# New particles found using the LHC

After finding the Higgs boson in 2012, CERN. What did the CERN found recently using the large Hadron Collider?

• The purpose of LHC isn't just to discover new particles, but also to study the properties of the already found ones. For example, the analysis of the found Higgs' boson (i.e. into what substituents, with what frequency it decays) is still to be done. Oct 10, 2015 at 14:13

Here is a (partial?) list of new hadrons discovered at LHC experiments

$\chi_b(3P)$: a $b\overline{b}$ bound state, discovered by ATLAS in 2011

$\Xi_b(5945)^0$: a $bsu$ bound state, discovered by CMS in 2012

$\Xi_b^\prime(5935)^-$ and $\Xi_b^\star(5955)^-$: $bsd$ bound states, discovered by LHCb in 2014

$P_c(4380)$ and $P_c(4450)$: $c\overline{c}uud$ bound states, discovered by LHCb in 2015

The Large Hadron collider was closed for a year and more for an upgrade in energy from 7 to 14 TeV. They have started runs in the summer but there is nothing solidly announced, though there are some exciting hints , which need more statistics.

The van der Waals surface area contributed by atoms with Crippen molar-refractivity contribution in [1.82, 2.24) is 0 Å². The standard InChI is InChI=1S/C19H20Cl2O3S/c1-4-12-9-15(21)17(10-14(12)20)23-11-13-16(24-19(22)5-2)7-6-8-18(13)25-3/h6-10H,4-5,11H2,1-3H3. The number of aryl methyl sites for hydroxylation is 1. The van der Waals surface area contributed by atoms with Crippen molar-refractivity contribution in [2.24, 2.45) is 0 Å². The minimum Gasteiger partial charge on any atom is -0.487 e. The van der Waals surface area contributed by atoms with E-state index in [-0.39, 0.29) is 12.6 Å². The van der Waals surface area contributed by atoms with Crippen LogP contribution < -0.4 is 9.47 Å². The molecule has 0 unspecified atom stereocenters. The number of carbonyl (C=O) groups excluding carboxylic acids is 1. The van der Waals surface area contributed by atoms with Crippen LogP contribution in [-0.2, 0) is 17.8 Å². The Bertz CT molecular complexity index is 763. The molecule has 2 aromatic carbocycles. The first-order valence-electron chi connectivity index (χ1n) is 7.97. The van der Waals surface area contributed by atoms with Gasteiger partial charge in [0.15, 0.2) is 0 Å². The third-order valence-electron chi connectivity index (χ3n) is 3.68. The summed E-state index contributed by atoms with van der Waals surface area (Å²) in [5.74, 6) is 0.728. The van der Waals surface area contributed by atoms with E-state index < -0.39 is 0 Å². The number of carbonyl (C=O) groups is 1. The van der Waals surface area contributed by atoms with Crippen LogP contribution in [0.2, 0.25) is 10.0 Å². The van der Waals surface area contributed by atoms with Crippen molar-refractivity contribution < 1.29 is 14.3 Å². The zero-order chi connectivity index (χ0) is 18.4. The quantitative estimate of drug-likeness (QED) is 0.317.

Recent particles, which were confirmed by CERN, are pentaquarks and also it has been observed that the Bs0 meson decay in 2 muons. Both of these though had been theoretically predicted long ago.

• As a matter of vocabulary, I would say they were predicted. Particle aren't know until they are found experimentally. If course penta-quark statea have a more complicated history; they've been announced as discovered and then retracted previously. Also, it isn't the pentaquark, just the first example of that class confirmed; last time round they called it $\theta$, I think. Oct 10, 2015 at 16:00
• Your answer is not totally correct: the Bs0 meson was already knows since a while (~2 decades). What's new is the observation of its decay into 2 muons, which is very rare. Oct 10, 2015 at 20:52